Satoshi Matsuoka:That pokes on machine learning. It is true that there is an explosion of pragmatic applications of machine learning. But if I turn towards general HPC applications, I think that certainly pragmatic progress has been achieved with these multi-petascale systems too. Running applications on these multi-petascale systems now is becoming more the norm than the exception, but in actuality, involves hundreds of thousands of parallelism inside the application. In some sense this is what we have anticipated and what had been our objective. But now this has become real, even a lot of the industries use these highly parallel applications on their own multi-petascale machines, such as seismic oil field discoveries and pharmaceuticals - quite amazing. New algorithms resulting in massive parallelism of the applications have continued to progress. Applications are not just those for top-tier science, but engineering applications are becoming more prevalent, and they also demonstrate scalability, like last year's Gordon Bell finalists. There were at least a couple of realistic engineering applications, including one from the UK, actually programmed in Python, compiled to efficient code by a special compiler they developed to achieve over 10 Petaflops of performance. As such petascale is no longer an exception.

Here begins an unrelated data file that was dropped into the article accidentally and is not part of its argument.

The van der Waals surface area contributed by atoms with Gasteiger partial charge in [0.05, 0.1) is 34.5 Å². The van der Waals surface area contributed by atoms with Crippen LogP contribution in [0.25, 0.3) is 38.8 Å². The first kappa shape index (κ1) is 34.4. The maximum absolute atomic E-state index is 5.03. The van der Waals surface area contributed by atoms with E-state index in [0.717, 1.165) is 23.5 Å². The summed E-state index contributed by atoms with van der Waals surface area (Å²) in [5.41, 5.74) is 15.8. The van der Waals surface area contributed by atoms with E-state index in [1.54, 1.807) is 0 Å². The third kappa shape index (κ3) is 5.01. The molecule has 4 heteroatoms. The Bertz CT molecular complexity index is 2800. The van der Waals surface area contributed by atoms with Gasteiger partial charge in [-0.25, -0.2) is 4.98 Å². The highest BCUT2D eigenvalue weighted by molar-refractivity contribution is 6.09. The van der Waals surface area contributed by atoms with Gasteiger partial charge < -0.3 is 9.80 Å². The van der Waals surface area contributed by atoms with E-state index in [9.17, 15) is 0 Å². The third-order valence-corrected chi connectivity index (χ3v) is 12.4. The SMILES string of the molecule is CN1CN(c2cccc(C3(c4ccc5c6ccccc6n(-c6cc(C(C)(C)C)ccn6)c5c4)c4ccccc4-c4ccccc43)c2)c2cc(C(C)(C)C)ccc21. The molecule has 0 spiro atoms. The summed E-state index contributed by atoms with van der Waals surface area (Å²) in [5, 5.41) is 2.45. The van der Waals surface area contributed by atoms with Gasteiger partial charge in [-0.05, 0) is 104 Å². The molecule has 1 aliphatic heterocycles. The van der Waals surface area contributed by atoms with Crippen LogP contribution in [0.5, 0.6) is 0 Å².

Thomas Sterling:A particularly important application because of the complexity of the phenomenology and the highly transient nature of the behaviour such as shock wave physics through heterogeneous reactive materials is one that we are only now beginning to address, again because of the non-linearity and the necessity of using adaptive methods. This is very positive and hopeful and will expand especially in the materials area but also materials chemistry for new opportunities in advanced multi-faceted materials. There is another growth area which certainly in total throughput enters the range of exascale. But this does not support the premise for building exascale machines. The use of ensemble computing for Monte Carlo techniques is a significant realm in many cases, either for high dimensionality problems or problems in noisy space, or in annealing problems where optimizations need to be found. That would suggest for purposed applications that the multiplicity of machines, such as TSUBAME 3, will at least for that range of problems be better than some future generation ultra tightly coupled exascale machine. And again I will bring up the notion that our focus on flop/s or even ops as the definition of exascale may in fact be less important for certain applications than the memory capacity and the memory bandwidth which is sometimes the constraining factor.